Saturday, October 10, 2020

The War of the Realms

Back when I was reading the comic series about Jane Foster as the Mighty Thor, the War of the Realms was coming to Midgard....veeeery slowly.  I thought the war would happen during that series, but it didn't (or more accurately, it started, but was raging across other realms).  But that series ended, and though I attempted a few issues of the next series, with Thor Odinson once again the Mighty Thor, I quickly lost interest and forgot about the whole thing (although I did end up reading the aftermath when a friend lent me Jane Foster: Valkyrie). But then a different friend brought The War of the Realms to me at work a few weeks ago; I finally gave it a read today.

The War of the Realms is that story of the war finally getting to Midgard.  Earth's mightiest heroes (who are all but gods themselves but in name) join forces with the gods from the other realms that have already been ravaged by Malekith.But Midgard will fall unless Thor can find a way to answer Malekith's challenge once and for all!

 The War of the Realms is really crazy and fun.  Asgardians join forces with the various defenders on Earth, pooling together their strength and ingenuity to fight off Malekith and his allies (giving you things like blind Daredevil operating the Bifrost after Heimdall was himself blinded, or Odin in an Ironman suit!).  I'm glad I finally read this story ark because I really enjoyed it! :)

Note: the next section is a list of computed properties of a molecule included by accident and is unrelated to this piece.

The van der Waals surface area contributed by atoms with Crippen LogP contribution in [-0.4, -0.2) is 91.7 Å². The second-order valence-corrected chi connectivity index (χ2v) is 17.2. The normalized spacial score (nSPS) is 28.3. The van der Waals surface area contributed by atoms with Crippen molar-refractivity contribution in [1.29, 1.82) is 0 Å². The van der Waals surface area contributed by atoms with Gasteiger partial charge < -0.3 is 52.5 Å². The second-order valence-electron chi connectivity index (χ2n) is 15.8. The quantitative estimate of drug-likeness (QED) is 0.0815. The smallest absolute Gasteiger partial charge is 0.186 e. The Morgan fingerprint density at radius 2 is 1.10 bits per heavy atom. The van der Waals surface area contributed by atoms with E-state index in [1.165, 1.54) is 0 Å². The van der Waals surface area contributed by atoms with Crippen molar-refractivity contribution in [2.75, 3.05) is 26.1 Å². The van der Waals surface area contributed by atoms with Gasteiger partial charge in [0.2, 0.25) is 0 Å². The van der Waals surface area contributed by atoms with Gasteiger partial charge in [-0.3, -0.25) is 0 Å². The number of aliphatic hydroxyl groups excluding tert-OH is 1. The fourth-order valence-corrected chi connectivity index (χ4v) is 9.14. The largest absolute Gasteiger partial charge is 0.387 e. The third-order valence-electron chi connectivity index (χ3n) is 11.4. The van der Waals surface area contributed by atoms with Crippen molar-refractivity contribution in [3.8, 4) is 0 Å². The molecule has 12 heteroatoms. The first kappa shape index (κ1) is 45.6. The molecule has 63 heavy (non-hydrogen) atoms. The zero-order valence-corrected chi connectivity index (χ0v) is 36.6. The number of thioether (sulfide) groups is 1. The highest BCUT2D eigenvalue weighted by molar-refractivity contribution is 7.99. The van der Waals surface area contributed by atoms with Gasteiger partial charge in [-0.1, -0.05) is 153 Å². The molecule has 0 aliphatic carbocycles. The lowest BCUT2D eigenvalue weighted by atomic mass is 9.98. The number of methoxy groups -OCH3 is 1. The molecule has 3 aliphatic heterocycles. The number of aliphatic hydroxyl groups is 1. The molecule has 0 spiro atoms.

Thursday, October 1, 2020

Payback: Debt and the Shadow Side of Wealth

Margaret Atwood's Payback: Debt and the Shadow Side of Wealth was a surprise.  Atwood decided to deliver her 2008 Massey Lecture on debt because it was a topic she was curious about but knew very little.  But rather than talking about debt in a personal finance sense, she takes a very literary look at debt through human history.

Atwood starts by examining the human (and indeed primate) innate sense of fairness.  Debt couldn't exist without this (for who would lend money without it - you would never be paid back).  She then moves into a discussion of how debt has been considered sinful (both for the person in debt and the person lending the money), and how people have gotten around various moral quandaries (such as Christians, who weren't allowed to charge interest amongst themselves, using other religious groups such as Jews to get around this stipulation).  She also goes on to examine the shadow side of debt (and how some debts are moral in nature, and can be satisfied in blood rather than money).  Her third chapter, Debt as Plot, was very interesting: she looked at how culturally the idea of debt has changed; where once it was considered sinful to be frivolously blowing wealth on things, by the time Charles Dickens was writing Scrooge, capitalism had firmly taken root and so it was a sin to be miserly and not spending your money).  

Her final chapter took a bit of an unexpected turn though; she examined what a modern day Scrooge might look like, and tied everything back to the debt humanity's progress now owes Mother Nature (this definitely reminded me of A Short History of Progress...)

Even though the final chapter in some ways felt like a departure from her main topic, I quite enjoyed reading Payback; it is a fairly quick and very interesting read.  I liked Atwood's conversational tone (it seemed rather frivoulous at times, which strangely suited the work as a whole).